As parents, we've probably cleaned up hundreds of messes, but some are more memorable than others. Perhaps a favorite vase broke following an errant game of catch, or a permanent marker was scrawled on a kitchen cabinet in the few moments you were in the bathroom.
"That blue stain was just a big fat negative in my life. I hated it."
For Heather Duckworth, the stain that hasn't escaped her mind for a single day was the one left by her then-2-year-old son, who — during a hectic end of the day in which she was trying to put her four boys to bed — just happened to be holding a pen that exploded in his little hands.
"I gasped as I saw blue splatters across the floor and a thick pool of ink sinking into our brand-new carpet," she wrote in a moving post on her Love, Faith, and Chaos Facebook page. "I instantly felt so upset as I grabbed my son and took him to the bathroom to clean him up and my husband started scrubbing those bright blue stains."
Frustrating, to be sure, but for reasons she couldn't possibly know at the time, that blue stain would serve as a daily, heartbreaking reminder. She wrote:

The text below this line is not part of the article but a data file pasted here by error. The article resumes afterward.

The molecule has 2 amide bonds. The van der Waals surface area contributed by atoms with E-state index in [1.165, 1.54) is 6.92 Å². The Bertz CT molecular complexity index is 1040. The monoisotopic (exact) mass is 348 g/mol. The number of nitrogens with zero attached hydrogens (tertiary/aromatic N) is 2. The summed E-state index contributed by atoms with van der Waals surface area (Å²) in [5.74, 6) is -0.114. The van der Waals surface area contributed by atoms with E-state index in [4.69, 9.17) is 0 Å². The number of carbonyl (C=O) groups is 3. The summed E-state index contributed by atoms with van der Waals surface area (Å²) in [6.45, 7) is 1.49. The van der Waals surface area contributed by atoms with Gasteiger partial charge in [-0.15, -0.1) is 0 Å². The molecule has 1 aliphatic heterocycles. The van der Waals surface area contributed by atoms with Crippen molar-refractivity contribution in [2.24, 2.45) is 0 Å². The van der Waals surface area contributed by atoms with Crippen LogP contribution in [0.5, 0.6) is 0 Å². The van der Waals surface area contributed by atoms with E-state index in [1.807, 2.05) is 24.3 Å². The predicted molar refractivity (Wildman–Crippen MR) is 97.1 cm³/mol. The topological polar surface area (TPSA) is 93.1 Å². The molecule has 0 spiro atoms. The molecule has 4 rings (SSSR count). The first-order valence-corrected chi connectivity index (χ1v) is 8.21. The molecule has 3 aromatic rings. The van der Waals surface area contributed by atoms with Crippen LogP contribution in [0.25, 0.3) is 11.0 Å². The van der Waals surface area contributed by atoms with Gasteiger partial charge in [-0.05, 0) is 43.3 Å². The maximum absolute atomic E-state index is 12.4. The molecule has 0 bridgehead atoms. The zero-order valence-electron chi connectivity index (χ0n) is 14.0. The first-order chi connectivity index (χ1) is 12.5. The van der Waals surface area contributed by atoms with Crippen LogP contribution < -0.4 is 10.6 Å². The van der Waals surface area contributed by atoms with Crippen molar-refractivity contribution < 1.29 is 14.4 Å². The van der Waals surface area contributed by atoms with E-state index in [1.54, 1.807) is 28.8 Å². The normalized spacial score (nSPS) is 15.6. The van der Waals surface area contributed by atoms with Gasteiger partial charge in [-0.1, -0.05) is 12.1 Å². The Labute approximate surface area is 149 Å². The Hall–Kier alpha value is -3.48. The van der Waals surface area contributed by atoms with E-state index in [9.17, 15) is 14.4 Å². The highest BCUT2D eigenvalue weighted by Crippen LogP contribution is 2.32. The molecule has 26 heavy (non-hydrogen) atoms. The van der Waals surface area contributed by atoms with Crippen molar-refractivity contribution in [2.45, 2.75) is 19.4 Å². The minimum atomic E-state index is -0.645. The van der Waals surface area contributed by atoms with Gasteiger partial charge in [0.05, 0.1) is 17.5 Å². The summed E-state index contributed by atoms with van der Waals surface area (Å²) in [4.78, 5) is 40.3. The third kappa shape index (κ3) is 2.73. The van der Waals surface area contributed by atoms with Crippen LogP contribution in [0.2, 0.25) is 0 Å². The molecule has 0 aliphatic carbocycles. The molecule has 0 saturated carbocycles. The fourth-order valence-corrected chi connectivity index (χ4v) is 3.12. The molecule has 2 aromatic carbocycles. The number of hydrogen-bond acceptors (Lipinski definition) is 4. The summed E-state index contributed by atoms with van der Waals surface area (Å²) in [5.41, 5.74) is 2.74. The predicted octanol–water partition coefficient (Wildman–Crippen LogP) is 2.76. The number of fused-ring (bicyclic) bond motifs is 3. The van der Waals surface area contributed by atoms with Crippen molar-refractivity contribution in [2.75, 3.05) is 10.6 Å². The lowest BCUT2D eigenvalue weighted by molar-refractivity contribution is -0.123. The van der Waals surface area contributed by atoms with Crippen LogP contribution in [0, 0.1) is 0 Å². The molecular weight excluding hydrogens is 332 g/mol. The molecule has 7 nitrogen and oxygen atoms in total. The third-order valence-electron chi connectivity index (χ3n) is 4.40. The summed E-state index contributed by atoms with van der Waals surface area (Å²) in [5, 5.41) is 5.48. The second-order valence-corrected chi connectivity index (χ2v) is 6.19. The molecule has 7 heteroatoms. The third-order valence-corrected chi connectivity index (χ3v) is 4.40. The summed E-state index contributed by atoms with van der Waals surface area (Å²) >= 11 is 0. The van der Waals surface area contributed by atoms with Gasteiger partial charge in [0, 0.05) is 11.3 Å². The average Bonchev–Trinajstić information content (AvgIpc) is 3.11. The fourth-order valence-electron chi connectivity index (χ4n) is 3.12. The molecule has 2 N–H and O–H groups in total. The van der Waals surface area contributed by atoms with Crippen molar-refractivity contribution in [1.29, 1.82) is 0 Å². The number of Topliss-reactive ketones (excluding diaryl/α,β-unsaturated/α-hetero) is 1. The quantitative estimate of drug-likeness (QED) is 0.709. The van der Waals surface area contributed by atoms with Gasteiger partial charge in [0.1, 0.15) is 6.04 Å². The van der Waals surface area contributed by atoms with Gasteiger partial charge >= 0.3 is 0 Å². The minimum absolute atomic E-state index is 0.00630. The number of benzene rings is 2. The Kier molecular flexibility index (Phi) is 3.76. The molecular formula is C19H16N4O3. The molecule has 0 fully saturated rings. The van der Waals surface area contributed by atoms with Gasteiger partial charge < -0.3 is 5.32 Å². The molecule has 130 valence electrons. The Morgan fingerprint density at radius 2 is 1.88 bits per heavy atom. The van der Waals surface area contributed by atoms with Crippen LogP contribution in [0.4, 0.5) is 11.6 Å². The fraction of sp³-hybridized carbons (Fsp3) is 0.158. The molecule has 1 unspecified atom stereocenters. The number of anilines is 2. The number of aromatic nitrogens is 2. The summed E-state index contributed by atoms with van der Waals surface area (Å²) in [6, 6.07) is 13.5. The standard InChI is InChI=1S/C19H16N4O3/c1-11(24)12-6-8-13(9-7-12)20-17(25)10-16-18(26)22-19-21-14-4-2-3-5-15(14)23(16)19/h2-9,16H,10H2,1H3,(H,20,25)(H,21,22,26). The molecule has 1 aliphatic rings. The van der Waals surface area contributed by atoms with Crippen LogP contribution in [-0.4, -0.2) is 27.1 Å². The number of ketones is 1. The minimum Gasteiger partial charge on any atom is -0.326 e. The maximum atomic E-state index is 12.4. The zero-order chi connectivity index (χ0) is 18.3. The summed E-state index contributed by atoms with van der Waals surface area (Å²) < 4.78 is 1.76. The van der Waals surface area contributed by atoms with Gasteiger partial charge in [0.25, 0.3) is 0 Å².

Tears stung my eyes. I was just so tired. And mad. Like really, really angry. I wasn't mad at my son — who was as blue as a Smurf — but upset with myself for leaving that pen out where my toddler could reach it. We had only lived in this house for six months and now the carpet was completely ruined.
We scrubbed that stain for an hour that night, but yet it remained.
The next day, we had the carpet cleaners come out . . . and they treated it several times, but that stain didn't even fade . . . it just glared back at me, bright and blue.
I was so disappointed every time I looked at that stain — it was just so ugly, a striking contrast against our tan carpet. And no matter what we did, that stubborn stain remained. That stain made me feel embarrassed and disappointed. It made me feel angry and it made me feel like such a failure for leaving out the pen where my young son could reach it. That blue stain was just a big fat negative in my life. I hated it.
The next month, her son was diagnosed with cancer. Two years later, he passed away.
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"My son was gone, but that blue ink stain? It was still there. It was a constant reminder of my son. It was a constant reminder of my frustration over something so trivial . . . something so unimportant in the scheme of life. That blue stain was a constant reminder that life is messy, but that's what makes it worth living."
It's been 15 years since that blue pen exploded, and the stain never did fade in the slightest. They'd try to hide it underneath furniture, but every time Heather caught a glimpse of it, it would take her breath away.
"And that stain that used to be such an eyesore and make me cry in frustration now just makes me thank God for these memories," she said. "I would have a million blue ink stains on my carpet if it meant I could have one more day with my son."